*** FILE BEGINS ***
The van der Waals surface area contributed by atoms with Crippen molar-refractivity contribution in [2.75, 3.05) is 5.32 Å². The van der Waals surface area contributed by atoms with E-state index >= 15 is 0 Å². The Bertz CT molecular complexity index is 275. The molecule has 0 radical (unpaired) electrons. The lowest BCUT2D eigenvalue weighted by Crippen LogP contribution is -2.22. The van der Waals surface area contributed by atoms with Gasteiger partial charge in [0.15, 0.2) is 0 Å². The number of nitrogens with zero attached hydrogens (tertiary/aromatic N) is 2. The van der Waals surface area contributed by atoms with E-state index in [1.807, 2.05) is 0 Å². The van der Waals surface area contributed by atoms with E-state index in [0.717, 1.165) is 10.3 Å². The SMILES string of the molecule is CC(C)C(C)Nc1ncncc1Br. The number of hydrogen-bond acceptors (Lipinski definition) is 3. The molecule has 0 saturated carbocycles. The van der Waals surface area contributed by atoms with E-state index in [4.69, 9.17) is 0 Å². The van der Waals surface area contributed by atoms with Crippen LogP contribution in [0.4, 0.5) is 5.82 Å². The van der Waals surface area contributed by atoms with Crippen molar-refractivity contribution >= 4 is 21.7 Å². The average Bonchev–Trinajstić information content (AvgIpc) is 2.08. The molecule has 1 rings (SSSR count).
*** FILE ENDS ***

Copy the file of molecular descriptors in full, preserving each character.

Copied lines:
The van der Waals surface area contributed by atoms with Crippen molar-refractivity contribution in [2.75, 3.05) is 5.32 Å². The van der Waals surface area contributed by atoms with E-state index >= 15 is 0 Å². The Bertz CT molecular complexity index is 275. The molecule has 0 radical (unpaired) electrons. The lowest BCUT2D eigenvalue weighted by Crippen LogP contribution is -2.22. The van der Waals surface area contributed by atoms with Gasteiger partial charge in [0.15, 0.2) is 0 Å². The number of nitrogens with zero attached hydrogens (tertiary/aromatic N) is 2. The van der Waals surface area contributed by atoms with E-state index in [1.807, 2.05) is 0 Å². The van der Waals surface area contributed by atoms with E-state index in [0.717, 1.165) is 10.3 Å². The SMILES string of the molecule is CC(C)C(C)Nc1ncncc1Br. The number of hydrogen-bond acceptors (Lipinski definition) is 3. The molecule has 0 saturated carbocycles. The van der Waals surface area contributed by atoms with E-state index in [4.69, 9.17) is 0 Å². The van der Waals surface area contributed by atoms with Crippen LogP contribution in [0.4, 0.5) is 5.82 Å². The van der Waals surface area contributed by atoms with Crippen molar-refractivity contribution >= 4 is 21.7 Å². The average Bonchev–Trinajstić information content (AvgIpc) is 2.08. The molecule has 1 rings (SSSR count).